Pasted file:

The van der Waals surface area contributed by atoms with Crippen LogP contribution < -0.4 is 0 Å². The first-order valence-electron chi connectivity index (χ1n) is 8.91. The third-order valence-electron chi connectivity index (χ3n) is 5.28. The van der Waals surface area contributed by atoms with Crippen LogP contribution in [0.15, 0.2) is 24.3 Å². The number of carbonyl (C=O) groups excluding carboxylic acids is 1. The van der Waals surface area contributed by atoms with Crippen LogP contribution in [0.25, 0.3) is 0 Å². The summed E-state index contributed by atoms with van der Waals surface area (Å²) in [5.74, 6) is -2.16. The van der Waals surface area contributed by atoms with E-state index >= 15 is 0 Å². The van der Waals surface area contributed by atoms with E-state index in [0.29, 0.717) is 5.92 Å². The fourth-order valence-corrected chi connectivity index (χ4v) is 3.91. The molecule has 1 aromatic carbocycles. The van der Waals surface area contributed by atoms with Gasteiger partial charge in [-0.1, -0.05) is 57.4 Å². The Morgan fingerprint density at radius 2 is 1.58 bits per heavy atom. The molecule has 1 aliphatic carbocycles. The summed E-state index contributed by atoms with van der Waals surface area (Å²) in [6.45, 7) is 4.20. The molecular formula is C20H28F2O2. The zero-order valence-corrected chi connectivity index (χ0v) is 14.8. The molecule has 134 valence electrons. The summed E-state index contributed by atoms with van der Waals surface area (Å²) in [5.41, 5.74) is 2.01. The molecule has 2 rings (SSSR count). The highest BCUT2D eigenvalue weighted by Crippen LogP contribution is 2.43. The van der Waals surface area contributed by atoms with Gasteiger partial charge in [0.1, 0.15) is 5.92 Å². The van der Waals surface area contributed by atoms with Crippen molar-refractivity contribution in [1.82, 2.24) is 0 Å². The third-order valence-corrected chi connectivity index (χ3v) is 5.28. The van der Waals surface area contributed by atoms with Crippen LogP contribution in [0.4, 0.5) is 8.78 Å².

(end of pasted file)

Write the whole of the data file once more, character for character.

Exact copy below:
The van der Waals surface area contributed by atoms with Crippen LogP contribution < -0.4 is 0 Å². The first-order valence-electron chi connectivity index (χ1n) is 8.91. The third-order valence-electron chi connectivity index (χ3n) is 5.28. The van der Waals surface area contributed by atoms with Crippen LogP contribution in [0.15, 0.2) is 24.3 Å². The number of carbonyl (C=O) groups excluding carboxylic acids is 1. The van der Waals surface area contributed by atoms with Crippen LogP contribution in [0.25, 0.3) is 0 Å². The summed E-state index contributed by atoms with van der Waals surface area (Å²) in [5.74, 6) is -2.16. The van der Waals surface area contributed by atoms with E-state index >= 15 is 0 Å². The van der Waals surface area contributed by atoms with E-state index in [0.29, 0.717) is 5.92 Å². The fourth-order valence-corrected chi connectivity index (χ4v) is 3.91. The molecule has 1 aromatic carbocycles. The van der Waals surface area contributed by atoms with Gasteiger partial charge in [-0.1, -0.05) is 57.4 Å². The Morgan fingerprint density at radius 2 is 1.58 bits per heavy atom. The molecule has 1 aliphatic carbocycles. The summed E-state index contributed by atoms with van der Waals surface area (Å²) in [6.45, 7) is 4.20. The molecular formula is C20H28F2O2. The zero-order valence-corrected chi connectivity index (χ0v) is 14.8. The molecule has 134 valence electrons. The summed E-state index contributed by atoms with van der Waals surface area (Å²) in [5.41, 5.74) is 2.01. The molecule has 2 rings (SSSR count). The highest BCUT2D eigenvalue weighted by Crippen LogP contribution is 2.43. The van der Waals surface area contributed by atoms with Gasteiger partial charge in [0.1, 0.15) is 5.92 Å². The van der Waals surface area contributed by atoms with Crippen molar-refractivity contribution in [1.82, 2.24) is 0 Å². The third-order valence-corrected chi connectivity index (χ3v) is 5.28. The van der Waals surface area contributed by atoms with Crippen LogP contribution in [0.4, 0.5) is 8.78 Å².